Whether through letters, lyrics or rare photos, a number of this season’s books capture the magic of the music we love so much.

Acclaimed Beatles biographer Hunter Davies has gathered, for the first time, all of John Lennon’s correspondence in a groundbreaking collection. The John Lennon Letters, published on what would have been Lennon’s 72nd birthday, includes almost 300 letters, notes, doodles, handwritten Beatles set lists, grocery lists and lyrics to never-recorded songs. Ranging from 1951 to Lennon’s reclusive years with Yoko Ono in the late 1970s, this fascinating volume contains thank-you notes to family and friends; love notes to Cynthia, his first wife (including a homemade card that celebrates their first Christmas together); a page from a homemade book, A Treasury of Art and Poetry, that he wrote when he was 11; and letters to record executives and other Beatles. With affection and insight, Davies provides elegant introductions to each of the book’s sections, setting each of the items into the fuller context of Lennon’s life and times.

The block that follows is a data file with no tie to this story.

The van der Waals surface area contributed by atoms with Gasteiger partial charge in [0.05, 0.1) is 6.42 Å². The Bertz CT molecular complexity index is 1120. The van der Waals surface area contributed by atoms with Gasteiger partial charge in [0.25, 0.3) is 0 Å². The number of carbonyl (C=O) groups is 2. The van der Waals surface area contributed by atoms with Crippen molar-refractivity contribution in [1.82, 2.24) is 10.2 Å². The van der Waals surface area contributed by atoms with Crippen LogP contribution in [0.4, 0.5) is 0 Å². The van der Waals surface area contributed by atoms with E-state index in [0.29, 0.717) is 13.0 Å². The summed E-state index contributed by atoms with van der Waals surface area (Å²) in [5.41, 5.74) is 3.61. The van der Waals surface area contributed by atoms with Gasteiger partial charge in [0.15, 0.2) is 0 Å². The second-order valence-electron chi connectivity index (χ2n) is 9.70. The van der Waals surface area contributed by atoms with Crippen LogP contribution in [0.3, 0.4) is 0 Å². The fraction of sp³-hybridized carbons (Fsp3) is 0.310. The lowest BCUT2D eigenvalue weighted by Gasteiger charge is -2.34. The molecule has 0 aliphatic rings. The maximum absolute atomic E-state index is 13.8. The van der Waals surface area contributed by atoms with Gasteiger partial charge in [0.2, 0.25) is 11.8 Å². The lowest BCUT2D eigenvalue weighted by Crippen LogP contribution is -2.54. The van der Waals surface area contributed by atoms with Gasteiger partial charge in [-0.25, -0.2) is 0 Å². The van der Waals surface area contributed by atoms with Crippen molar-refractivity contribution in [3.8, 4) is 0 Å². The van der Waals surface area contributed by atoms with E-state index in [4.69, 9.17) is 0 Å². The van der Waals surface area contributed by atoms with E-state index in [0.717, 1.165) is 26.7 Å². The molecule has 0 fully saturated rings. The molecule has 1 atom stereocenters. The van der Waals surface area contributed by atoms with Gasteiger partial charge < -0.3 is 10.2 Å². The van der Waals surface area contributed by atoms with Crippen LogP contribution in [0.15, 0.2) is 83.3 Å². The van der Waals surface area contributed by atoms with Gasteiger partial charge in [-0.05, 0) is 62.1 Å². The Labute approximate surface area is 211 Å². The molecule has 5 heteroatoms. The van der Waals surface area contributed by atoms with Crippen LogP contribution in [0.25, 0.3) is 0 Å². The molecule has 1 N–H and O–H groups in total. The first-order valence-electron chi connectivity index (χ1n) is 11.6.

Fifty years after they kicked off their rollicking and raucous career at The Marquee Club in London, the Rolling Stones continue to prance across stages with their hard-driving anthems celebrating sex, drugs and rock ’n’ roll. The band marks the anniversary with The Rolling Stones 50, by Mick Jagger, Keith Richards, Charlie Watts and Ronnie Wood. More than 1,000 illustrations from the archives of the Daily Mirror chronicle now-legendary events in the Stones’ career—from the band’s first appearance on the Ed Sullivan Show to the 1969 concert at the Altamont Speedway. Captions from band members accompany the photographs; in a concert photo of the Stones in the Brighton Ballroom in 1964, packed with fans screaming, fainting and fist-fighting, Jagger remarks that “it was getting to be the same old thing, night after night. There was every chance that someone would get seriously hurt if this kept up.” Because it contains many rare and never-before-seen photos, this essential collection is a perfect gift from the Stones to their fans.


An entire generation of guitarists grew up imitating Jimi Hendrix’s blazing guitar solos. Yet, as Hendrix’s sister, Janie, illustrates so forcefully in her lovingly crafted collection, Jimi Hendrix: The Ultimate Lyric Book, Hendrix excelled as much at lyrics as he did at licks. Published in time for what would have been Hendrix’s 70th birthday, this collection of handwritten lyrics, some scribbled on hotel stationery, offers powerful insights into Hendrix’s passionate imagination and lyrical genius. Photos accompany each song, bringing to life Hendrix’s enduring legacy and his ability, in his sister’s words, to build a “bridge from past to present to future.”

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